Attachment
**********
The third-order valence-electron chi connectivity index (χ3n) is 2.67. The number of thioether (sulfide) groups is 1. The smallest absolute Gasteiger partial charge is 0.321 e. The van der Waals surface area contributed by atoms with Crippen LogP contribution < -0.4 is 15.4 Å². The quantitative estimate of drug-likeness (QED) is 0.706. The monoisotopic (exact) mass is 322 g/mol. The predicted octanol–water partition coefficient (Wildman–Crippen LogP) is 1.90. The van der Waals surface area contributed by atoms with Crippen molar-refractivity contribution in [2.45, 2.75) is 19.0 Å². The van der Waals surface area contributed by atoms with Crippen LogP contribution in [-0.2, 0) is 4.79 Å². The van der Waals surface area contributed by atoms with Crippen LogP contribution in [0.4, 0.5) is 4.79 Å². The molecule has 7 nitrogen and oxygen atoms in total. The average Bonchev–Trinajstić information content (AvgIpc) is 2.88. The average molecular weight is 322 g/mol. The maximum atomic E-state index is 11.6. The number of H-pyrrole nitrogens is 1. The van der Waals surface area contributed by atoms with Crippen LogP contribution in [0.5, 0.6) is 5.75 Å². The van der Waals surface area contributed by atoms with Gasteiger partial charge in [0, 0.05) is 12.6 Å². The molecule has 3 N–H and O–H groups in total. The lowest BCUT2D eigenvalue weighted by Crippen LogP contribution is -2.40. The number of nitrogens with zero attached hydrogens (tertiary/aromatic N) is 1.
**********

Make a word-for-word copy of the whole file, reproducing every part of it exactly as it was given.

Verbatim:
The third-order valence-electron chi connectivity index (χ3n) is 2.67. The number of thioether (sulfide) groups is 1. The smallest absolute Gasteiger partial charge is 0.321 e. The van der Waals surface area contributed by atoms with Crippen LogP contribution < -0.4 is 15.4 Å². The quantitative estimate of drug-likeness (QED) is 0.706. The monoisotopic (exact) mass is 322 g/mol. The predicted octanol–water partition coefficient (Wildman–Crippen LogP) is 1.90. The van der Waals surface area contributed by atoms with Crippen molar-refractivity contribution in [2.45, 2.75) is 19.0 Å². The van der Waals surface area contributed by atoms with Crippen LogP contribution in [-0.2, 0) is 4.79 Å². The van der Waals surface area contributed by atoms with Crippen LogP contribution in [0.4, 0.5) is 4.79 Å². The molecule has 7 nitrogen and oxygen atoms in total. The average Bonchev–Trinajstić information content (AvgIpc) is 2.88. The average molecular weight is 322 g/mol. The maximum atomic E-state index is 11.6. The number of H-pyrrole nitrogens is 1. The van der Waals surface area contributed by atoms with Crippen LogP contribution in [0.5, 0.6) is 5.75 Å². The van der Waals surface area contributed by atoms with Gasteiger partial charge in [0, 0.05) is 12.6 Å². The molecule has 3 N–H and O–H groups in total. The lowest BCUT2D eigenvalue weighted by Crippen LogP contribution is -2.40. The number of nitrogens with zero attached hydrogens (tertiary/aromatic N) is 1.